Mbigi also caused much laughter when he said his business degrees had not been of any use to him. Although he currently lectures at business schools, he feels that the Humanities training is much more valuable. I suspect what he values most is the critical thinking skills and broad general knowledge base he built up. As humanities graduates we pride ourselves on our analytical skills, but we need to learn how to use it in a way that the world will value. During the tea break, a management consultant was discussing his use of academic ideas in the workplace. If approached a client and said, “Yes, I see you have a problem here. Marx identified it in his theory of liminality, and he suggested you do X, Y and Z”, they wouldn’t have much time for him. Instead, he needs to identify the problem and tell them how to solve it. Knowing Marx’s theories may help him to identify and solve the problem, but his employer doesn’t care about how good he is at discussing it. In the world of work it’s the results that matter.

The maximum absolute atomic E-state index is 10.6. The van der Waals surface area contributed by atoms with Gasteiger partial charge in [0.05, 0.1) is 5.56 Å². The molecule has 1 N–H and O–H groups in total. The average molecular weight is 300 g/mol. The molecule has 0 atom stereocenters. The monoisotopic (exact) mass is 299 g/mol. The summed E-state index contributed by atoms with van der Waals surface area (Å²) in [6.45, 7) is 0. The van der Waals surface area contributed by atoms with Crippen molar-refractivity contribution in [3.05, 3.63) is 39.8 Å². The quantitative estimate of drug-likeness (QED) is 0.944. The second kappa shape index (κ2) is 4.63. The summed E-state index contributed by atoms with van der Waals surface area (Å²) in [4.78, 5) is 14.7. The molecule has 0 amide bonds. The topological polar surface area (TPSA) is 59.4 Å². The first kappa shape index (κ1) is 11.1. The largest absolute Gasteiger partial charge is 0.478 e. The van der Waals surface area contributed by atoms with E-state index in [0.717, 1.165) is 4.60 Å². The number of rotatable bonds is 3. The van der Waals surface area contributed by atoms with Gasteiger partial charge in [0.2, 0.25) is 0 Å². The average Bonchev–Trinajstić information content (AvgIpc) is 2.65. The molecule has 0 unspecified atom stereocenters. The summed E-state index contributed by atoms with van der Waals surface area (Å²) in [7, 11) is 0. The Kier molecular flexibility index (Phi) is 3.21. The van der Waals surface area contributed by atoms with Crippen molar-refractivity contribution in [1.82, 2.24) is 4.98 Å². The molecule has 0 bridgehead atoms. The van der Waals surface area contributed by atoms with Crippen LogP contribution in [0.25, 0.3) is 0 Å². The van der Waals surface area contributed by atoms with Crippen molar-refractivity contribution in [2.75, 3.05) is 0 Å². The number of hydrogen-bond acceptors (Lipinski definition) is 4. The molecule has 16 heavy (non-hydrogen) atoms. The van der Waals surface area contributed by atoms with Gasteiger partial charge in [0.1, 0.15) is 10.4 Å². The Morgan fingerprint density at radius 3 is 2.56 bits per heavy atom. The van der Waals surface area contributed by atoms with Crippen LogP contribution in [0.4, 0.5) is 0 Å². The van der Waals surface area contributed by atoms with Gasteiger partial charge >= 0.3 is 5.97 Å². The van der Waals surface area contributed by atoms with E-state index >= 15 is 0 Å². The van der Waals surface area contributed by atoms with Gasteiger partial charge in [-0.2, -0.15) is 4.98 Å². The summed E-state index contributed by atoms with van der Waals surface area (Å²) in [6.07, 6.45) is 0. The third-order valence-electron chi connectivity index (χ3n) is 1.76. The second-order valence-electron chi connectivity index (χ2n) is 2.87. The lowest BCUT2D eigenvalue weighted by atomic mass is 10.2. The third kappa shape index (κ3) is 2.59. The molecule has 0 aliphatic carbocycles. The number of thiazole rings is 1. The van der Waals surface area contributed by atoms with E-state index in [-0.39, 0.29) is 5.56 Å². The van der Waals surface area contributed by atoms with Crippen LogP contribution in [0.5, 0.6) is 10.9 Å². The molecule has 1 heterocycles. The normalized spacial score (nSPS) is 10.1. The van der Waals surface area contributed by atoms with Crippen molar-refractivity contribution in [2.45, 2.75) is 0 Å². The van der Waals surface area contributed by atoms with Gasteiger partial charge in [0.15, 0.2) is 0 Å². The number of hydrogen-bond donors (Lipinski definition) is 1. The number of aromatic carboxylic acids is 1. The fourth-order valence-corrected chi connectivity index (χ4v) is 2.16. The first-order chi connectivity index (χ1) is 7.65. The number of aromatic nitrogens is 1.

And although we may feel like it’s a long hard road to secure employment now, it may not last. Someone else I was chatting to mentioned that in the long term, she’s noticed that humanities students don’t have too much difficulty finding jobs. It may be more tricky in the beginning than for others, but once we are in the marketplace, we generally have more success than, say B.Com graduates. Her comment is obviously a generalisation, and only based on her experience, but it’s still good to know. A great way to apply our critical thinking skills now will be to look at the bigger employment picture, and think about problems to build our careers around.

Meeting the professionals on Saturday’s workshop was encouraging. It’s especially valuable to talk to people who have come from Humanities backgrounds and have made their own successes – it helps to remind us that there’s hope for our career futures!

Wednesday, 30 May 2007

South African literature as a commercial success

Last weekend when I was at the movies and an on- screen advert got me thinking. It was for “Spud: The Madness Continues”- the second instalment of “Spud”, the South African book that has been on the Exclusive Books bestseller list since its release in 2005.